It is human nature to want to be better that ‘others’ and when children are separated on religious grounds it will be because the parents see their religious norms as being better that those outside that religion; this creation of a mono-culture at a school weakens the student’s ability to socially integrate with their whole society.  I expect there will be a strong protest about that statement but what else can happen! 


These same arguments can be easily applied to the creation of selective schools for ‘gifted’ students just as they can for ‘special schools’ for the ‘disabled’.  Whenever you create a school culture that identifies those outside that school as ‘others’, as being different you depreciate the social health of both the child that attends that school and the ‘other’ and that has huge life-long consequences.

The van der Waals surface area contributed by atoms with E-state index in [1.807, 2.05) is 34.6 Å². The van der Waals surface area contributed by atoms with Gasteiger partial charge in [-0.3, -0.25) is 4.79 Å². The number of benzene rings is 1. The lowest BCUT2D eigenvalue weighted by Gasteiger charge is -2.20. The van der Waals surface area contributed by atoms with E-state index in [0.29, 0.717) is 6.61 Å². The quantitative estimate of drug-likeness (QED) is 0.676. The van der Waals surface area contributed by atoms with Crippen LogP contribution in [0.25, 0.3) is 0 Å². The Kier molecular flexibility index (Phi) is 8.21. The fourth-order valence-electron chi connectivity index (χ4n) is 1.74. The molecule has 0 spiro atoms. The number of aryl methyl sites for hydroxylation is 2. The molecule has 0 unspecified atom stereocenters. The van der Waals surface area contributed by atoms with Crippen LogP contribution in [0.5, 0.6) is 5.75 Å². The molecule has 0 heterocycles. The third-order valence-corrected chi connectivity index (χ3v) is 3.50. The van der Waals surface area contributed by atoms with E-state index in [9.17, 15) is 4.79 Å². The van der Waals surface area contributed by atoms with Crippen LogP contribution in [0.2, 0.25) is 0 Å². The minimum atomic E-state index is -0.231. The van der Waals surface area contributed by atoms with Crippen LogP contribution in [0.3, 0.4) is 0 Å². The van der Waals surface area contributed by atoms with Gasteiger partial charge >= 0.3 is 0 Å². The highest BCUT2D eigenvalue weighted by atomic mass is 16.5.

So, why are these schools still in existence and growing?  Why do our governments continue to fund, at ever increasing levels these schools?  Well its not to get a better learning outcome!  In January, Trevor Cobbold of the Save our Schools organisation demonstrated that these elite schools do no better than the less wealthy public schools in the NAPLAN tests when socio-economic factors are included.  There is no logical answer for the existence of a type of school other than the comprehensive community public school where the whole complex human diversity resides and as the World Health Organisation concludes regarding nature, this exposure to diversity is the foundation of a healthy and strong society!  

Posted by: AT 10:49 pm   |  Permalink   |  0 Comments  |  Email

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John R Frew
Marcia J Vallance

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The principals of the company have had long careers in education with a combined total of eighty-one years service.  After starting as mainstream teachers they both moved into careers in providing support for students with severe behaviours.